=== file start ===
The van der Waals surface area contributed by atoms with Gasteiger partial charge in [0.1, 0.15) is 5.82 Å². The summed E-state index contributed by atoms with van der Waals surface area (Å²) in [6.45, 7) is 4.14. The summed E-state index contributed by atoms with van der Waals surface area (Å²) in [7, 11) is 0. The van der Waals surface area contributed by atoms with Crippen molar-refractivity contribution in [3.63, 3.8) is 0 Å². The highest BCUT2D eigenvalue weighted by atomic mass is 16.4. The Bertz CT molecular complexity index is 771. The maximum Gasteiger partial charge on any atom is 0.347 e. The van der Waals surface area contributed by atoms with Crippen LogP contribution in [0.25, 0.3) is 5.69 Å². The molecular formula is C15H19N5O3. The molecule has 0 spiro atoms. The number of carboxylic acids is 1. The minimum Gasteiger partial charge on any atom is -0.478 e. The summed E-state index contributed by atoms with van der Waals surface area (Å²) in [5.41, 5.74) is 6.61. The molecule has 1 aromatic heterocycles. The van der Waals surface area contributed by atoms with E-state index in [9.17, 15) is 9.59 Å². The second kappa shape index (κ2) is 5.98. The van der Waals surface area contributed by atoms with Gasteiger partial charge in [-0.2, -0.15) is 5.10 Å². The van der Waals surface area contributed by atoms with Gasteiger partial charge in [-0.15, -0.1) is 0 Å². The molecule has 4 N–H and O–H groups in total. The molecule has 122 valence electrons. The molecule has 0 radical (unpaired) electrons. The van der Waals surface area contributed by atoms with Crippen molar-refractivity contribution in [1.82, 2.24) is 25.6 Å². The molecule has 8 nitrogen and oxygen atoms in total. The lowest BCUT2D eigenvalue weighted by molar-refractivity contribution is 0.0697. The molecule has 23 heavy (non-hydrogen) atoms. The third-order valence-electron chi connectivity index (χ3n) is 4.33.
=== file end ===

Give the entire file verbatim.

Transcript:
The van der Waals surface area contributed by atoms with Gasteiger partial charge in [0.1, 0.15) is 5.82 Å². The summed E-state index contributed by atoms with van der Waals surface area (Å²) in [6.45, 7) is 4.14. The summed E-state index contributed by atoms with van der Waals surface area (Å²) in [7, 11) is 0. The van der Waals surface area contributed by atoms with Crippen molar-refractivity contribution in [3.63, 3.8) is 0 Å². The highest BCUT2D eigenvalue weighted by atomic mass is 16.4. The Bertz CT molecular complexity index is 771. The maximum Gasteiger partial charge on any atom is 0.347 e. The van der Waals surface area contributed by atoms with Crippen LogP contribution in [0.25, 0.3) is 5.69 Å². The molecular formula is C15H19N5O3. The molecule has 0 spiro atoms. The number of carboxylic acids is 1. The minimum Gasteiger partial charge on any atom is -0.478 e. The summed E-state index contributed by atoms with van der Waals surface area (Å²) in [5.41, 5.74) is 6.61. The molecule has 1 aromatic heterocycles. The van der Waals surface area contributed by atoms with E-state index in [9.17, 15) is 9.59 Å². The second kappa shape index (κ2) is 5.98. The van der Waals surface area contributed by atoms with Gasteiger partial charge in [-0.2, -0.15) is 5.10 Å². The van der Waals surface area contributed by atoms with Gasteiger partial charge in [-0.15, -0.1) is 0 Å². The molecule has 4 N–H and O–H groups in total. The molecule has 122 valence electrons. The molecule has 0 radical (unpaired) electrons. The van der Waals surface area contributed by atoms with Crippen molar-refractivity contribution in [1.82, 2.24) is 25.6 Å². The molecule has 8 nitrogen and oxygen atoms in total. The lowest BCUT2D eigenvalue weighted by molar-refractivity contribution is 0.0697. The molecule has 23 heavy (non-hydrogen) atoms. The third-order valence-electron chi connectivity index (χ3n) is 4.33.